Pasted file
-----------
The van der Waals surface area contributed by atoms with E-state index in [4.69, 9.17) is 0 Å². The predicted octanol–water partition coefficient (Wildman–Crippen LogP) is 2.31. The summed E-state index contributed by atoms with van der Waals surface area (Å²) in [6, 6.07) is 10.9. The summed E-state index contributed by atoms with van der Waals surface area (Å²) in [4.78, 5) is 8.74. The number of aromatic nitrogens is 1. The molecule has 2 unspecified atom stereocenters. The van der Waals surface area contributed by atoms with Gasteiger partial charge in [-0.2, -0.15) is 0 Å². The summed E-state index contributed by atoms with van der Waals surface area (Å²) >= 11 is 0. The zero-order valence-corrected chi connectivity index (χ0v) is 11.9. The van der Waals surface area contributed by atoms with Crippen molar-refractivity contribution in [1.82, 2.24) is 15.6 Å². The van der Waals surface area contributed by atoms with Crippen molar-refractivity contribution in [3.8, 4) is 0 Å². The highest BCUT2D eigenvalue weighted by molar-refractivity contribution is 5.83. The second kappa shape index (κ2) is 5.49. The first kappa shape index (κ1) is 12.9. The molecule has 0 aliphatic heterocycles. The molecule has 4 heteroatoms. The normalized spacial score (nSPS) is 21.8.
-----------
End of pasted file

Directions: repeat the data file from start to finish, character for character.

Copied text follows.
The van der Waals surface area contributed by atoms with E-state index in [4.69, 9.17) is 0 Å². The predicted octanol–water partition coefficient (Wildman–Crippen LogP) is 2.31. The summed E-state index contributed by atoms with van der Waals surface area (Å²) in [6, 6.07) is 10.9. The summed E-state index contributed by atoms with van der Waals surface area (Å²) in [4.78, 5) is 8.74. The number of aromatic nitrogens is 1. The molecule has 2 unspecified atom stereocenters. The van der Waals surface area contributed by atoms with Gasteiger partial charge in [-0.2, -0.15) is 0 Å². The summed E-state index contributed by atoms with van der Waals surface area (Å²) >= 11 is 0. The zero-order valence-corrected chi connectivity index (χ0v) is 11.9. The van der Waals surface area contributed by atoms with Crippen molar-refractivity contribution in [1.82, 2.24) is 15.6 Å². The van der Waals surface area contributed by atoms with Crippen molar-refractivity contribution in [3.8, 4) is 0 Å². The highest BCUT2D eigenvalue weighted by molar-refractivity contribution is 5.83. The second kappa shape index (κ2) is 5.49. The first kappa shape index (κ1) is 12.9. The molecule has 0 aliphatic heterocycles. The molecule has 4 heteroatoms. The normalized spacial score (nSPS) is 21.8.